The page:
In programming, simple things often turn out to involve obscure problems and techniques. I run into these and spend hours tracking down what went wrong, then console myself with the thought that “Next time I’ll know how to do it.” Unfortunately, by the time next time rolls around, I’ve forgotten all about it. Leaving little text files filled with incomprehensible notations scattered all over my computer doesn’t seem to help. My great idea this time: post all this stuff on my blog. Then I can google it like I do everything else! Brilliant, eh?
Today’s trick combines two obscure problems for one common activity, a stupid twofer, so pay attention, you in the back. It is very common for my perl scripts to fail to work the way I expect. When this happens, there are usually helpful error messages (always, always use strict and warn) to tell me how I’ve screwed up. Unfortunately, these are not always as helpful as one might hope.
A typical case is doing something with a large database table, say ~25,000 rows. I want to modify one of the fields based on certain conditions, and it works except for 200 exceptions. For these, 200 error messages pop up, repeatedly informing me
Use of uninitialized value $var in concatenation (.) or string at document x line y.
So something is wrong with my condition. But what? Where? I quickly pull out a trick from my stupid programmer’s bag and add a line printing out the field “id” from my table to stdout to find out what records are failing the condition, then run the script again. This is not helpful, because the field “id” prints 25000 times, scrolling so rapidly that I can barely see the longer lines that tell me there was an error. Undaunted, I pull out another trick from the bag and redirect output to my favorite, temp.txt, like so:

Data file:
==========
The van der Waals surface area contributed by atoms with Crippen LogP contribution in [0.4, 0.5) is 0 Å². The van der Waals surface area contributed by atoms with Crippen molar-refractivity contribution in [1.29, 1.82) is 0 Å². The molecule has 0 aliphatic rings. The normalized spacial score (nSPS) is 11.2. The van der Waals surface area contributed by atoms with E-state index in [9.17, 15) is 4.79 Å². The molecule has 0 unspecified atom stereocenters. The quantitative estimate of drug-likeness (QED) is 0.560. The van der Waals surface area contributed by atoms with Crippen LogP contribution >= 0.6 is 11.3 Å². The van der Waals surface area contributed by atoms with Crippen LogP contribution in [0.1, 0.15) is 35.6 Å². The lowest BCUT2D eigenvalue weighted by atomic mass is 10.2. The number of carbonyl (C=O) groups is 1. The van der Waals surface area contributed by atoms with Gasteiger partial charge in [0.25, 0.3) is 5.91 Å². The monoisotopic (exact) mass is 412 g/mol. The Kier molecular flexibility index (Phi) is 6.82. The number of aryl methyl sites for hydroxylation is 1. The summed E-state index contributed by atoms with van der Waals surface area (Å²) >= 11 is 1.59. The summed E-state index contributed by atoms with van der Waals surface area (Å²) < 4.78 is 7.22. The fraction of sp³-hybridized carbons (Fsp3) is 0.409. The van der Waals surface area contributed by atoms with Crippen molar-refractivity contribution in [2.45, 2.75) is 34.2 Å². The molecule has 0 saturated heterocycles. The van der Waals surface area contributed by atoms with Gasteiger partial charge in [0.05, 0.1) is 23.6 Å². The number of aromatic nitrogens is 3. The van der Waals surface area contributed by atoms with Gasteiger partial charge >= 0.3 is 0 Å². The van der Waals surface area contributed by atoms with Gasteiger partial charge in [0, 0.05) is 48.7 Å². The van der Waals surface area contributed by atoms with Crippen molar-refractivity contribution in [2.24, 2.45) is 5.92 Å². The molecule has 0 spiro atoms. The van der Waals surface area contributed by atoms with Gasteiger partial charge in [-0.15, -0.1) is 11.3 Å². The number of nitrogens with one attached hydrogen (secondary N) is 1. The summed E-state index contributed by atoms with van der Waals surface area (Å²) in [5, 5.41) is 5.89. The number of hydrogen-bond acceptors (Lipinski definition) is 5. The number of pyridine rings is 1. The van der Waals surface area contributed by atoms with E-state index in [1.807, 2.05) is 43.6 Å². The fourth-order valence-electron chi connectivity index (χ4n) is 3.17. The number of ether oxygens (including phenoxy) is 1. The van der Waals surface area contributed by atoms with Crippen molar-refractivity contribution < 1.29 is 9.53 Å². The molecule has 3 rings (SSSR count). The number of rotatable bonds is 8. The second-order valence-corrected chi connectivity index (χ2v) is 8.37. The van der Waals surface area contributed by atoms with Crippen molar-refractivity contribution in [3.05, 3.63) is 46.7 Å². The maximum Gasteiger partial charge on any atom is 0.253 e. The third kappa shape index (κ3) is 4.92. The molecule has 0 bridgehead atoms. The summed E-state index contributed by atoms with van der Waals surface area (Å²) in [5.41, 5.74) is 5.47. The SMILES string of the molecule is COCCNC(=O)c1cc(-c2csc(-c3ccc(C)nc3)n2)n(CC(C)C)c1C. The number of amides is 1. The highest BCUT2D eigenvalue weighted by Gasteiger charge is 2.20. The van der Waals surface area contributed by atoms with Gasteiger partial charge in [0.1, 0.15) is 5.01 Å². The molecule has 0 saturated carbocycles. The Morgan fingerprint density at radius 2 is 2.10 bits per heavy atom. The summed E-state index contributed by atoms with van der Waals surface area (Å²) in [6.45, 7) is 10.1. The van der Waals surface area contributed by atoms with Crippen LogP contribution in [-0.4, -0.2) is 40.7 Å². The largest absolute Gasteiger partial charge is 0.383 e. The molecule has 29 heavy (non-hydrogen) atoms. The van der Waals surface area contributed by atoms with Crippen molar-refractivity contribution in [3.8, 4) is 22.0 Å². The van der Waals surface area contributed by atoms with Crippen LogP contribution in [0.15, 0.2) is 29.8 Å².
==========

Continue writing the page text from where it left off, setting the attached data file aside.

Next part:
badscript.pl > temp.txt
This helpfully swallows up all the ids, while my screen still fills up with all the error messages without any “id” field info to tell me where the mistake was. Ids in temp.txt, error messages on screen. Whoops. This is because perl uses stderr to print out error messages, not stdout, and this is not redirected by >.
Let’s recap here in case you’re getting as confused as I did: what do I want to do? I want to send both stdout output (ids) and stderr output (error messages) to the same file. According to microsoft, this can be done as follows:
cmd.exe 1> output.txt 2>&1
Now why didn’t I think of that? Finding this info is the real trick; if you don’t google the right combination of words, it takes a while. (hint: “how to redirect standard error stream in windows”)
Now for the twofer. When I open the file, I find things that I know can’t be right, for example:
id = xx
id = xx
id = xx
I am only doing one thing per row, so it is not possible for there to be multiple errors per row. Much pulling of hair and gnashing of teeth until I realize that this is a problem I met a year and a half ago, and has to do with perl’s use of buffering. (See here for an amusing account of just a few of the many problems that this can cause.) The solution is to turn off buffering in the script before going into the loop that prints to stdout, like so:
$| = 1;
Good luck on googling that one! In fact, it is impossible to find any of the special perlvars using google. The only place you will find them is in perlvar, located on your computer as well as the internet. But how do you know to look in perlvar? And in case you’re wondering why 1 turns off buffering instead of 0, it turns out we must think of this as turning on autoflush (turn on the pipe?). Anyway, the result of adding this gewgaw and then running the script again is that temp.txt finally contains what I want: id followed by error messages immediately following where something really went wrong.
Summary: to get a file with output and error messages as they actually appear on your computer screen, you must: 1) turn on autoflush in your script ($| = 1;) and then use the microsoft way to redirect: script.pl 1> output.txt 2>&1.
I tell you, when it comes to stupid programming tricks, they don’t come much stupider than mine~~
Bonus obscurantism! If you really want to dazzle the rubes, don’t do this:
$| = 1;
try this instead:
For a nice discussion of this and other gobsmackers, go to www.perlmonks.org and search for “Perl Idioms Explained”. I immediately printed all of them and pasted them on my wall.